This week’s asbestos thing is probably difficult to get excited about. A little lacking in relevance to your day-to-day life, what with your kids, your spouse, your job, those leaves that need to be raked, the flavoured tobacco your kids are smoking, Stephane Dion’s permanent tax on everything, Angelina Jolie’s marital status, the decline in the housing market, your retirement savings, international terrorism, the socialist who is about to be elected president of the United States, Madonna’s marital status, and the financial crisis that will ultimately leave your children with nothing to eat but flavoured tobacco already demanding so much of your attention.
So here’s another way to look at it. How you feel about asbestos defines how you feel about the fundamental human responsibilities of your government. It’s a political inkblot test.
The asbestos industry employs about 1,000 people in Canada. Much of what’s produced is then exported to countries like India, Brazil, Mexico and Colombia where its use may be sickening untold numbers of people who are not Canadian. A number of countries would like to require that any country receiving asbestos be explicitly warned of its potential harms. Canada opposes such an international agreement.
Let’s assume you believe, quite reasonably, that the government’s first responsibility is to the citizens it is elected to represent. But let’s assume you also feel, quite reasonably, that the government should act as a generally positive force in the world, championing abroad the same values it hopes to represent. Generally speaking, those two objectives aren’t going to be in conflict. But in this case they are.
So, first, how do you balance—or even choose between—them?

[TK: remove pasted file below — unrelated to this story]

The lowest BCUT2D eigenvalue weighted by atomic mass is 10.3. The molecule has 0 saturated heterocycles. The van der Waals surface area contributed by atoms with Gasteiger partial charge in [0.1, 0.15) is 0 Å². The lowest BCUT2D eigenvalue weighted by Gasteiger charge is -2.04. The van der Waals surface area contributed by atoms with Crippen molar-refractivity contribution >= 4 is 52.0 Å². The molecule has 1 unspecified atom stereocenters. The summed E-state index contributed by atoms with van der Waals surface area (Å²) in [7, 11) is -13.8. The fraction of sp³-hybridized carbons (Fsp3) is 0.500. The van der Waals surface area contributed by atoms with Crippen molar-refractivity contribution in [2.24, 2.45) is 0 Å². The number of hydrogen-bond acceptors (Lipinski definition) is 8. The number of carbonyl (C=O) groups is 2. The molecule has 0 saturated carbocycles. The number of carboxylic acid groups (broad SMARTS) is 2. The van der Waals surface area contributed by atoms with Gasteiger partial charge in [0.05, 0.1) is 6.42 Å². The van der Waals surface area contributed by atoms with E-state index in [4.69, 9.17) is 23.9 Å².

Do a thousand jobs for Canadians justify potential harm to citizens of other countries? If not, is there a number of jobs that would justify that harm? What about 10,000 jobs? Or 100,000? Does it matter how many people might suffer elsewhere? Or how badly they might suffer? What if they might die?
Do the jobs at stake matter more if they are specific to certain small communities that were dependent on those jobs? Does the government have a responsibility to sustain those towns, even if the products they depend on are hazardous to human health?
What about the socio-economic status of those receiving the potentially harmful product? Should the government take more responsibility if the countries accepting the stuff are relatively poorer and acting more generally out of desperation? Are we free to sell whatever we like if countries elsewhere are willing to buy it? Or, even if the opposite government won’t, should we take into account the human interests of those in other countries? What if the situation were reversed?
How do we choose between us and them? And how would we want other countries to balance those responsibilities?
That, simply enough, is the issue.
Looking for more?
Get the best of Maclean's sent straight to your inbox. Sign up for news, commentary and analysis.